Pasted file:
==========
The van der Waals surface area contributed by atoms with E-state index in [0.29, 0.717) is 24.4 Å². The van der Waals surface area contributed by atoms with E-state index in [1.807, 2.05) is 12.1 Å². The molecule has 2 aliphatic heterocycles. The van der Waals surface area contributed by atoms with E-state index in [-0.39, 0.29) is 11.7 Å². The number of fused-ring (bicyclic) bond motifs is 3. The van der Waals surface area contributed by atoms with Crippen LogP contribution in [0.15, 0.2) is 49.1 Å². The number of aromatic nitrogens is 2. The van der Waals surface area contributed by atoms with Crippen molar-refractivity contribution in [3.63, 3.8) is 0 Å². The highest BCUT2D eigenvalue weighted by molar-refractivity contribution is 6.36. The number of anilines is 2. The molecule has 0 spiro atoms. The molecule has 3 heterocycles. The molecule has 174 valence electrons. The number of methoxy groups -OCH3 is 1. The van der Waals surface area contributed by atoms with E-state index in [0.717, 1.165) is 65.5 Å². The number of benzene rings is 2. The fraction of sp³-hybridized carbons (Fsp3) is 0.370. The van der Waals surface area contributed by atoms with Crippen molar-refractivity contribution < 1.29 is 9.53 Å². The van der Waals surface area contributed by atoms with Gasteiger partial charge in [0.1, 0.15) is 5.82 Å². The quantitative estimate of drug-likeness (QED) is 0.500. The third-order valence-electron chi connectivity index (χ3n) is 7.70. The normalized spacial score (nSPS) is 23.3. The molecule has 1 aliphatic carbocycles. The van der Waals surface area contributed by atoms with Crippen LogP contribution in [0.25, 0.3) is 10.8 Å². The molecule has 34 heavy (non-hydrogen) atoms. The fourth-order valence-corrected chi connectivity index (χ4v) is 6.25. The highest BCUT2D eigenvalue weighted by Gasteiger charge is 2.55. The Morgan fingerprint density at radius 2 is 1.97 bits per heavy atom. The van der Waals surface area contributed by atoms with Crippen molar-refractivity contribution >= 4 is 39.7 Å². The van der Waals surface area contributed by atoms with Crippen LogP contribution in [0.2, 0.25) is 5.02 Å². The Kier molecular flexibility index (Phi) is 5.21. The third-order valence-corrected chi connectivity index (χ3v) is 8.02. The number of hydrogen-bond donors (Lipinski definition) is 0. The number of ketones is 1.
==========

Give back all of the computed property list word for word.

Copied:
The van der Waals surface area contributed by atoms with E-state index in [0.29, 0.717) is 24.4 Å². The van der Waals surface area contributed by atoms with E-state index in [1.807, 2.05) is 12.1 Å². The molecule has 2 aliphatic heterocycles. The van der Waals surface area contributed by atoms with E-state index in [-0.39, 0.29) is 11.7 Å². The number of fused-ring (bicyclic) bond motifs is 3. The van der Waals surface area contributed by atoms with Crippen LogP contribution in [0.15, 0.2) is 49.1 Å². The number of aromatic nitrogens is 2. The van der Waals surface area contributed by atoms with Crippen molar-refractivity contribution in [3.63, 3.8) is 0 Å². The highest BCUT2D eigenvalue weighted by molar-refractivity contribution is 6.36. The number of anilines is 2. The molecule has 0 spiro atoms. The molecule has 3 heterocycles. The molecule has 174 valence electrons. The number of methoxy groups -OCH3 is 1. The van der Waals surface area contributed by atoms with E-state index in [0.717, 1.165) is 65.5 Å². The number of benzene rings is 2. The fraction of sp³-hybridized carbons (Fsp3) is 0.370. The van der Waals surface area contributed by atoms with Crippen molar-refractivity contribution < 1.29 is 9.53 Å². The van der Waals surface area contributed by atoms with Gasteiger partial charge in [0.1, 0.15) is 5.82 Å². The quantitative estimate of drug-likeness (QED) is 0.500. The third-order valence-electron chi connectivity index (χ3n) is 7.70. The normalized spacial score (nSPS) is 23.3. The molecule has 1 aliphatic carbocycles. The van der Waals surface area contributed by atoms with Crippen LogP contribution in [0.25, 0.3) is 10.8 Å². The molecule has 34 heavy (non-hydrogen) atoms. The fourth-order valence-corrected chi connectivity index (χ4v) is 6.25. The highest BCUT2D eigenvalue weighted by Gasteiger charge is 2.55. The Morgan fingerprint density at radius 2 is 1.97 bits per heavy atom. The van der Waals surface area contributed by atoms with Crippen molar-refractivity contribution >= 4 is 39.7 Å². The van der Waals surface area contributed by atoms with Crippen LogP contribution in [0.2, 0.25) is 5.02 Å². The Kier molecular flexibility index (Phi) is 5.21. The third-order valence-corrected chi connectivity index (χ3v) is 8.02. The number of hydrogen-bond donors (Lipinski definition) is 0. The number of ketones is 1.